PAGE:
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Eur J Clin Nutr. 2015 Aug;69(8):944-8. doi: 10.1038/ejcn.2015.39. Epub 2015 Apr 1.

Metabolic and physiologic effects from consuming a hunter-gatherer (Paleolithic)-type diet in type 2 diabetes.

Author information

1
Department of Medicine, University of California San Francisco, San Francisco, CA, USA.
2
Clinical and Translational Science Institute, University of California San Francisco, San Francisco, CA, USA.
3
1] Department of Medicine, University of California San Francisco, San Francisco, CA, USA [2] Clinical and Translational Science Institute, University of California San Francisco, San Francisco, CA, USA.

Abstract

BACKGROUND/OBJECTIVES:

The contemporary American diet figures centrally in the pathogenesis of numerous chronic diseases--'diseases of civilization'--such as obesity and diabetes. We investigated in type 2 diabetes whether a diet similar to that consumed by our pre-agricultural hunter-gatherer ancestors ('Paleolithic' type diet) confers health benefits.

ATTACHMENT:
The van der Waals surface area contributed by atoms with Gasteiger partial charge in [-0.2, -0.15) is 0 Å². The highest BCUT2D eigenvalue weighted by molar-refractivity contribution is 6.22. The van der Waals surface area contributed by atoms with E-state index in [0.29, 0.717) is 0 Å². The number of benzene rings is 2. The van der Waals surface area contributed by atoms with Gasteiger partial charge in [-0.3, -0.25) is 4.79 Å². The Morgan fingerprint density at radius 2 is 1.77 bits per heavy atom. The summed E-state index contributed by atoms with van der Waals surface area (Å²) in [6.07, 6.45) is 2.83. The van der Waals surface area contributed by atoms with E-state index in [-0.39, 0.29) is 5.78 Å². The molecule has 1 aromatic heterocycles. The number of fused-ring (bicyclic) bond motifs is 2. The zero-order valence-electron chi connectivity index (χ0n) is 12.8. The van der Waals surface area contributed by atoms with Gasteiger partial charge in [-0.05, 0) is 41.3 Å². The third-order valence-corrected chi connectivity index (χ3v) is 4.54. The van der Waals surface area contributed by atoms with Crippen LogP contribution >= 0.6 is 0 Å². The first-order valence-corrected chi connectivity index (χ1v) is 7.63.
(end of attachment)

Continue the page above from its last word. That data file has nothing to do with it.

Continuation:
SUBJECTS/METHODS:

We performed an outpatient, metabolically controlled diet study in type 2 diabetes patients. We compared the findings in 14 participants consuming a Paleo diet comprising lean meat, fruits, vegetables and nuts, and excluding added salt, and non-Paleolithic-type foods comprising cereal grains, dairy or legumes, with 10 participants on a diet based on recommendations by the American Diabetes Association (ADA) containing moderate salt intake, low-fat dairy, whole grains and legumes. There were three ramp-up diets for 7 days, then 14 days of the test diet. Outcomes included the following: mean arterial blood pressure; 24-h urine electrolytes; hemoglobin A1c and fructosamine levels; insulin resistance by euglycemic hyperinsulinemic clamp and lipid levels.

RESULTS:

Both groups had improvements in metabolic measures, but the Paleo diet group had greater benefits on glucose control and lipid profiles. Also, on the Paleo diet, the most insulin-resistant subjects had a significant improvement in insulin sensitivity (r = 0.40, P = 0.02), but no such effect was seen in the most insulin-resistant subjects on the ADA diet (r = 0.39, P = 0.3).

CONCLUSIONS:

Even short-term consumption of a Paleolithic-type diet improved glucose control and lipid profiles in people with type 2 diabetes compared with a conventional diet containing moderate salt intake, low-fat dairy, whole grains and legumes.

PMID:
25828624
DOI:
10.1038/ejcn.2015.39
[Indexed for MEDLINE]

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